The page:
LLoyds faces questions over HBOS report claiming group had evidence of fraud
The report claims that Lloyds had evidence of the fraud in October 2008.
Lloyds Banking Group is facing renewed questions over its conduct regarding fraud at the bank’s HBOS Reading unit after the publication of a damning report.
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The so-called Turnbull report, written in 2013, claims that Lloyds had evidence of the fraud in October 2008, just months before the lender rescued HBOS at the height of the financial crisis.
It also alleges that the “strategy since July 2007, and possibly from 2005, has been to conceal the Reading Incident”.
It states that former directors at HBOS and certain senior executives have committed serious breaches of regulatory rules, including of a criminal nature.
Lloyds has set aside £100 million for victims of the fraud, which include TV star Noel Edmonds, at the hands of HBOS Reading staff between 2003 and 2007.
Corrupt financiers from the branch were jailed last year for the £245 million loans scam, which destroyed several businesses and saw the villains squander the profits on high-end prostitutes and luxury holidays.
The report claims that the estimated losses related to the fraud stand at £1 billion.
A Lloyds spokesman said: “This report was provided to the FCA and the police at the time, in 2014.
“The work was initiated by our employee at the time on her own initiative. As soon as it came to Lloyds’ knowledge, the then Head of Group Audit asked the employee to set out what she had found. It was then provided to the FCA and the police.
“The FCA is currently investigating the extent and nature of the knowledge of the discovery of misconduct within HBOS Impaired Assets office in Reading and HBOS’ communications with the regulator after the initial discovery of the misconduct.”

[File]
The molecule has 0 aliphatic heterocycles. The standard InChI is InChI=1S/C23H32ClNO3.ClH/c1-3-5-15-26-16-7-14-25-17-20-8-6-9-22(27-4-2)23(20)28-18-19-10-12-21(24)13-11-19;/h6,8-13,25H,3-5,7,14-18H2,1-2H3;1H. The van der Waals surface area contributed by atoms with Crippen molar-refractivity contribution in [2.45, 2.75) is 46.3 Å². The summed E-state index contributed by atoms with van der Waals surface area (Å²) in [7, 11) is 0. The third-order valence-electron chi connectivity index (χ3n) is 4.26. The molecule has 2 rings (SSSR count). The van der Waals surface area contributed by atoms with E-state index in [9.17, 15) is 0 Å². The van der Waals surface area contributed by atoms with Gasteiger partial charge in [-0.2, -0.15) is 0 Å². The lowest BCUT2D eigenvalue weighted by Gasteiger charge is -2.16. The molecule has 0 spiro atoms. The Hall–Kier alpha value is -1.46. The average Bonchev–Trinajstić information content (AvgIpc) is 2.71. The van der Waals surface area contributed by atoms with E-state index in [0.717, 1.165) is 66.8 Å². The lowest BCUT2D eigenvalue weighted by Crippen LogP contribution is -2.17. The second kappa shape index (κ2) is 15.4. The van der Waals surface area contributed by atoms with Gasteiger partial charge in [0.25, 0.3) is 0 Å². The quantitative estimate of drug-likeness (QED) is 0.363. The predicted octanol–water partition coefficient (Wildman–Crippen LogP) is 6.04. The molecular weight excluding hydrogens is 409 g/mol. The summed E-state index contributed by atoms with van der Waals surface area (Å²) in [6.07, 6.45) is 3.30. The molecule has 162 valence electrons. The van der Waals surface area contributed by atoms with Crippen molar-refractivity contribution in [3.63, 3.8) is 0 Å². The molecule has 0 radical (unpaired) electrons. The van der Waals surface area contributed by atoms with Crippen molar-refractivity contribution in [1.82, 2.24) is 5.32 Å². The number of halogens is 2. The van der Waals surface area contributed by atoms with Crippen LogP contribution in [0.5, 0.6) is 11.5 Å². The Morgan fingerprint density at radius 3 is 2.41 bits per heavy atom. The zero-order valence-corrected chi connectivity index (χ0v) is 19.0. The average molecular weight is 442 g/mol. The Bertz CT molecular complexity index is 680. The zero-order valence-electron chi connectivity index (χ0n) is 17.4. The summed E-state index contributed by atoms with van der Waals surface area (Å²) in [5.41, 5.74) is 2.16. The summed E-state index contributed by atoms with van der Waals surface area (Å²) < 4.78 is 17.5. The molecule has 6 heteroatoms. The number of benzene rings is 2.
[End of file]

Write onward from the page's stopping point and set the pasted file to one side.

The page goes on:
Lloyds has also provided the report to retired judge Dame Linda Dobbs, who is assessing whether the issues relating to HBOS Reading were investigated and appropriately reported to the authorities following the HBOS takeover.
Under-fire accountancy giant KPMG also stands accused in the report of misconduct and regulatory breaches, including “those of a criminal nature”.
The conduct of PwC is called into question, with the report citing regulatory failings including those relating to “money laundering offences”.
Deloitte is also censured for not raising concerns into the conduct of directors.
The Financial Services Authority, which later became the Financial Conduct Authority and Prudential Regulation Authority, “may have had an involvement together with Lloyds Banking Group, in concealing the misconduct and failings of KPMG,” the report claims.
The Financial Conduct Authority, which is carrying out an inquiry into HBOS, declined to comment.
A KPMG spokesman said: “We strongly refute these allegations, which we believe to have no basis in fact.
“Prior to its publication today, we had not seen the Project Lord Turnbull report and have had no involvement in its preparation.
“It is very concerning to us that such serious and defamatory allegations have been made in circumstances where the author of the report has not had the benefit of reviewing any of the relevant audit working papers.
“It is also unclear to what extent the report has taken account of, or accurately represented, the relevant professional obligations of an auditor.
“We have cooperated fully with the detailed investigations undertaken, including those by the PRA/FCA and the FRC, none of which concluded that our work did not meet the applicable audit standards of the time.”